Before COP 21 kicked off in Paris, heads of state from 20 countries who make up the Climate Vulnerable Forum adopted the Manila-Paris Declaration, which outlined concerns, priorities and plans for addressing climate change. The declaration enumerated how the threats we see in the news everyday — rising sea levels, cyclones, drought, and others — make these nations vulnerable to climate change.
While geography influences how vulnerable nations, cities, and villages are to climate change, non-geographical realities also affect a community's vulnerability. In a seaside village, for example, the construction methods used for housing, the types of places offering protection from cyclones, and ease of access to health care facilities all impact residents’ vulnerability to the effects of climate change.
Cities and villages around the world need to look at vulnerability from every angle. One tool that can help cities to better understand their vulnerabilities and devise more appropriate, data-driven climate change adaptation strategies is vulnerability mapping.
A vulnerability map shows the areas of a city or village that are at greatest risk due to extreme weather events, while taking into account other variables that contribute to vulnerability such as topography, infrastructure, and population density. The maps are usually developed with a computerized geographic information system, such as ArcGIS, by merging existing municipal maps and local data on specific vulnerability variables. As spatial representations of geographical and non-geographical data, vulnerability maps make it easier for cities to understand, communicate about, and adapt to their unique climate change vulnerabilities.
Creating vulnerability maps in Mozambique
Mozambique is among the most vulnerable countries in the world to the effects of climate change, with 60 percent of its population living in coastal cities. Local governments have long known which cities and villages are most vulnerable by geography, such as those along flood-prone riverbanks and coasts that experience cyclones. But until recently, they had not grasped the other ways in which their communities were vulnerable.
Over the past year and a half, under the USAID's Coastal City Adaptation Project in Mozambique, Chemonics has been working with officials in Pemba, a coastal city of more than 140,000 residents, and Quelimane, a city of roughly 200,000 along a river, to create vulnerability maps. A look at what these cities are accomplishing with their maps shows at least three reasons why other cities should follow in their footsteps.
Better understanding of climate change vulnerability
To create their vulnerability maps, Pemba and Quelimane used existing satellite and topographic data to develop three map layers:
- Exposure maps show the cities’ geographic vulnerability to the effects of climate change, highlighting the topographical and physical attributes with the greatest risks.
- Sensitivity maps show socioeconomic data with a focus on infrastructure and human settlements that would be impacted by climate events.
- Adaptation maps show the natural- and human-made systems that each city plans to offer to reduce the impact of the climate-related events.
Once merged, these layers provided Pemba and Quelimane with a more comprehensive and contextual understanding of where, why, and how their municipalities are at risk. The cities are already using this data to inform decisions about how to adapt to climate change. For example, Quelimane recently used vulnerability maps to determine where to invest in mangrove restoration.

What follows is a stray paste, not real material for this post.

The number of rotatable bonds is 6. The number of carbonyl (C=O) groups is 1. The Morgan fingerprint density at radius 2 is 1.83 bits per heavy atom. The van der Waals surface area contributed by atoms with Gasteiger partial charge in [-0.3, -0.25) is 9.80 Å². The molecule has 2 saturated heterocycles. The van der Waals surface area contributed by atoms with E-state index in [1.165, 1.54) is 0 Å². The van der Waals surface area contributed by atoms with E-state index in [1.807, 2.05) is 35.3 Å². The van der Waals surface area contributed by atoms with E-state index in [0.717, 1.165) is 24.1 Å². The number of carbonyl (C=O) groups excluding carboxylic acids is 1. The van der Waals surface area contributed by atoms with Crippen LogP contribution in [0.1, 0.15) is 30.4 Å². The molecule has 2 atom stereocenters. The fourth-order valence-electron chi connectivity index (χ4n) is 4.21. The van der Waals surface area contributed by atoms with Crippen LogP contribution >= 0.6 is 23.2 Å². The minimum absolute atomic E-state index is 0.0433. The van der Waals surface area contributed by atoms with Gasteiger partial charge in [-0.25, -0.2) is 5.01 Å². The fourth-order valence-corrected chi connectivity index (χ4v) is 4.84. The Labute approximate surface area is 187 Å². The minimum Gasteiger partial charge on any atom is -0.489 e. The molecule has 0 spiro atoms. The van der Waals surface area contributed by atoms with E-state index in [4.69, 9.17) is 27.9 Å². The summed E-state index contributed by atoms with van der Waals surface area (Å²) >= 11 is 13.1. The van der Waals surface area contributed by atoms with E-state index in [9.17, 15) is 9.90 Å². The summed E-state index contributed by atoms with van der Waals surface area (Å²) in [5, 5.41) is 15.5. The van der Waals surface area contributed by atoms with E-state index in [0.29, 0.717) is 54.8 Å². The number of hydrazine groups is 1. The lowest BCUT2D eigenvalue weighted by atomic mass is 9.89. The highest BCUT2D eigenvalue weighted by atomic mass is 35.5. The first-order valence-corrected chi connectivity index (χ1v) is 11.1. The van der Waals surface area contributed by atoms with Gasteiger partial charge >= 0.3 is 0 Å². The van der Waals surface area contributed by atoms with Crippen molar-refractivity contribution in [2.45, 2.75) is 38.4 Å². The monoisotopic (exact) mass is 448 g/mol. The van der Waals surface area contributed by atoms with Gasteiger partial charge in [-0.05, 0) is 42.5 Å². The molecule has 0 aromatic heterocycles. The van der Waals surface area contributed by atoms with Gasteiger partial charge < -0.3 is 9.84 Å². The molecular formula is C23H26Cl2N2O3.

Improved ability to inform residents about smart land usage
While vulnerability maps are useful for identifying high-risk areas, their power increases when they are integrated with other data that cities collect. Pemba’s local government integrated its vulnerability maps with its municipal cadaster (real estate register). Now that city officials are able to see which homes and buildings are most susceptible to climate change, they are in a better position to manage residents’ and businesses’ land usage.
For now, the municipal governments lack the capacity to enforce land usage restrictions. Until they build the capacity to enforce land usage, municipal officials can take other actions that contribute to adaptation. For example, they can easily determine whether a given residence has a high, medium, or low level of vulnerability and inform their constituents on their level of vulnerability. Telling residents that they are highly vulnerable may be enough incentive them to relocate to a safer area.
As the city’s capacity and credibility increases, it can start advising prospective residents and businesses on where to build, and inform current residents and businesses about relocation options. Ultimately, the municipalities can use vulnerability map to enforce rules and restrictions on building in risky areas.
A versatile tool with many applications
Once vulnerability maps are created, there is no limit to how cities can use them.
While a city like Pemba may incorporate its maps with its cadaster, another may choose to use the maps to determine where to invest resources. Cities can also factor vulnerability maps into the design of detailed infrastructure plans. They can even use them as the basis for imposing higher tax rates intended to dissuade people from building in highly vulnerable areas and adding money to government coffers if residents do decide to build in such places.
The possibilities are endless, which is why this tool is so promising for unlocking the potential of smart cities around the world.
Lee Gerston is a manager in Chemonics' Southern Africa Division.